Criticism: The Foundations of Modern Literary Judgment

By Mark Schorer; Gordon McKenzie et al. | Go to book overview

L. C. KNIGHTS: Restoration Comedy: The Reality and the Myth*

HENRY JAMES--whose "social comedy" may be allowed to provide a standard of maturity--once remarked that he found Congreve "insufferable,"1 and perhaps the first thing to say of Restoration drama--tragedy as well as comedy--is that the bulk of it is insufferably dull. There are long stretches of boredom to be found in the lower ranges of Elizabethan drama, but there is nothing comparable to the unmitigated fatigue that awaits the reader of Love in a Tub, Sir Martin Mar-all, Mr. Limberham, The Relapse, or The Mourning Bride. And who returns to Dryden's heroic plays with renewed zest? The superiority of the common run of plays in the first period to that of the second is, at all events, a commonplace. It should be equally commonplace that the strength of the Elizabethan drama lies partly in the kind and scope--the quality and variety--of the interests that the playwrights were able to enlist, partly in the idiom that they had at their command: the drama drew on a vigorous non-dramatic literature, and literature in general was in close relation with non-literary interests and a rich common language. That is not the whole story, but it is an important part of it, and it seems profitable, in a discussion of Restoration comedy, to keep these facts in mind for comparison. Ever since Collier published A Short View of the Profaneness and Immorality of the English Stage opponents of Restoration comedy have conducted their case almost entirely in moral terms, and it has been easy for recent critics, rightly discarding Lamb's obvious subterfuge, to turn the moral argument upside down, to find freedom of manners where Macaulay found licentiousness. "Morals" are, in the long run, decidedly relevant--but only in the long run: literary criticism has prior claims. If, to start with, we try to see the comedy of manners in relation to its contemporary non-dramatic literature--to take its bearings in the general culture of the time we may at least make possible a free and critical approach.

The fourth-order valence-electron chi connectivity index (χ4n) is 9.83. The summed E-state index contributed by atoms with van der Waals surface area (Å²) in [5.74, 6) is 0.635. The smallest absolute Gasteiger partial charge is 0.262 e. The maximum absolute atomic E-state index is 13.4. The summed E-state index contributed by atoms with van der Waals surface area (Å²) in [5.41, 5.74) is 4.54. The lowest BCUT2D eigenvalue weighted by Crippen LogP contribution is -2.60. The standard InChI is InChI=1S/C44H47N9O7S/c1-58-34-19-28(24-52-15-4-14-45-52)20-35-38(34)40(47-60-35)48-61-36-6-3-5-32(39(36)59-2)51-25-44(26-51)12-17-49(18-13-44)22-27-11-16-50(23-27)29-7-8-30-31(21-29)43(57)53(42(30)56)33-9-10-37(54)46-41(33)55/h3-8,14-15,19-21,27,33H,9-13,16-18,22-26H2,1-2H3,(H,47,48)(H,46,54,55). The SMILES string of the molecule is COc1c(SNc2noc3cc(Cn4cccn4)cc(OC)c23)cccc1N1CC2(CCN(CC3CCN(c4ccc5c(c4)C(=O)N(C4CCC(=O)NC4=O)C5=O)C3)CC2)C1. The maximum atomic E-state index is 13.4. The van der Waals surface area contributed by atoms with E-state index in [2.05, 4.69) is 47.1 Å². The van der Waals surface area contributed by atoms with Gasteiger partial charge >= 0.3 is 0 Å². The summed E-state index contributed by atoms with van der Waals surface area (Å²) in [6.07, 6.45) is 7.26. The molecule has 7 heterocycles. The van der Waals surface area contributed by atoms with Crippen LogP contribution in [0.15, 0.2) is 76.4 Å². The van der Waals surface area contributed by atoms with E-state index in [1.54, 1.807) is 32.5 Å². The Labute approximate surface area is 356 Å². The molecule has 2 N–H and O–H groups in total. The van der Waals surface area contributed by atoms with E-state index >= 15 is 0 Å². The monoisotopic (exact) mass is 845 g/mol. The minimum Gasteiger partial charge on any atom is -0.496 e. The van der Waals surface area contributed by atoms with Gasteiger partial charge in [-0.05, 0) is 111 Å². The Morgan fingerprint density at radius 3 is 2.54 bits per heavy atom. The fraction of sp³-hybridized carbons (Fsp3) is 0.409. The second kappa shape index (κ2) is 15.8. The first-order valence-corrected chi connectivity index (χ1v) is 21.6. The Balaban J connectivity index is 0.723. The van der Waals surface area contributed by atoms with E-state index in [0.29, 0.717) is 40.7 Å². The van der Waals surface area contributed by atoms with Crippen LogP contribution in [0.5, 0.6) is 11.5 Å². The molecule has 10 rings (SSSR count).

During the forty years that followed the Restoration, English literature, English culture, was "upper-class" to an extent that it had never been before, and was not, after Addison, to be again. "Now if they ask me," said Dryden, "whence it is that our conversation is so much refined? I must freely and without flattery, ascribe it to the court," and his insistence, as a writer, on "the benefit of converse" with his courtly patrons was not merely dedicatory fulsomeness; the influence of the current conception of "the gentleman" is shown plainly enough by the urbane ease of his critical prefaces; and Dryden's nondramatic prose is fairly representative of the new age.2

It is this that explains why, if one comes to Restoration literature after some familiarity with the Elizabethans, the first impression made by the language is likely to be a sense of what has been lost; the disintegration of the old cultural unity has plainly resulted in impoverishment. The speech of the educated is now remote from the speech of the people ( Bunyan's huge sales were, until the eighteenth century, outside "the circumference of wit"), and idiomatic vig-

____________________
*
"Restoration Comedy: The Reality and the Myth" first appeared in Scrutiny, and was later included in Explorations: Essays in Criticism Mainly on the Literature of the Seventeenth Century ( 1946), from which it is here reprinted by permission of George W. Stewart, Publisher, Inc. Mr. Knights (b. 1906) is also the author of Drama and Society in the Age of Johnson ( 1937).
1
Letters, Vol. I, p. 140.
2
On "the last and greatest advantage of our writing, which proceeds from conversation," see in particular the Defence of the Epilogue. And the dialogue form in which Dryden cast the Essay of Dramatic Poesy was not unrecognizably far from actuality.

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